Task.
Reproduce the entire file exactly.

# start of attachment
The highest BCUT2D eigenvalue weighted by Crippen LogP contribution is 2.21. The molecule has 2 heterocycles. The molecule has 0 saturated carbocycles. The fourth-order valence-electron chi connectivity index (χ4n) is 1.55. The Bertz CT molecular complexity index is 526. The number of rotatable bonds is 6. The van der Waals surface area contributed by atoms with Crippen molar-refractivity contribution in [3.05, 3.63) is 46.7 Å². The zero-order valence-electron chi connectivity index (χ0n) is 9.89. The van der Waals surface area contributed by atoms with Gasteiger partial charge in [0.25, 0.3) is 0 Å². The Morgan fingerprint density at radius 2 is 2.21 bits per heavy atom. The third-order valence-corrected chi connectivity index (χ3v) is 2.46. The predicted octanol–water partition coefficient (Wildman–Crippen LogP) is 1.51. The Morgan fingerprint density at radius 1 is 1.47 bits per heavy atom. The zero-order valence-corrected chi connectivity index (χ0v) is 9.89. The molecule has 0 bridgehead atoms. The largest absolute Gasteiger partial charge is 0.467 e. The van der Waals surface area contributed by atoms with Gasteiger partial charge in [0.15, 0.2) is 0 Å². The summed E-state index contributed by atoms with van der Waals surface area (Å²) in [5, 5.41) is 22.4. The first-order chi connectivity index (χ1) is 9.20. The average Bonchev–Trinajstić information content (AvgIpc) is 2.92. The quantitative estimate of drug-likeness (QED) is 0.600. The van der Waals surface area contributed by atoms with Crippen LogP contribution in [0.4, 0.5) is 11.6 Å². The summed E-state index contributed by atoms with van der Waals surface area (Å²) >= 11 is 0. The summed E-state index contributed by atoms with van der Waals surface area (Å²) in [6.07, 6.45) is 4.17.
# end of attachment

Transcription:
The highest BCUT2D eigenvalue weighted by Crippen LogP contribution is 2.21. The molecule has 2 heterocycles. The molecule has 0 saturated carbocycles. The fourth-order valence-electron chi connectivity index (χ4n) is 1.55. The Bertz CT molecular complexity index is 526. The number of rotatable bonds is 6. The van der Waals surface area contributed by atoms with Crippen molar-refractivity contribution in [3.05, 3.63) is 46.7 Å². The zero-order valence-electron chi connectivity index (χ0n) is 9.89. The van der Waals surface area contributed by atoms with Gasteiger partial charge in [0.25, 0.3) is 0 Å². The Morgan fingerprint density at radius 2 is 2.21 bits per heavy atom. The third-order valence-corrected chi connectivity index (χ3v) is 2.46. The predicted octanol–water partition coefficient (Wildman–Crippen LogP) is 1.51. The Morgan fingerprint density at radius 1 is 1.47 bits per heavy atom. The zero-order valence-corrected chi connectivity index (χ0v) is 9.89. The molecule has 0 bridgehead atoms. The largest absolute Gasteiger partial charge is 0.467 e. The van der Waals surface area contributed by atoms with Gasteiger partial charge in [0.15, 0.2) is 0 Å². The summed E-state index contributed by atoms with van der Waals surface area (Å²) in [5, 5.41) is 22.4. The first-order chi connectivity index (χ1) is 9.20. The average Bonchev–Trinajstić information content (AvgIpc) is 2.92. The quantitative estimate of drug-likeness (QED) is 0.600. The van der Waals surface area contributed by atoms with Crippen LogP contribution in [0.4, 0.5) is 11.6 Å². The summed E-state index contributed by atoms with van der Waals surface area (Å²) >= 11 is 0. The summed E-state index contributed by atoms with van der Waals surface area (Å²) in [6.07, 6.45) is 4.17.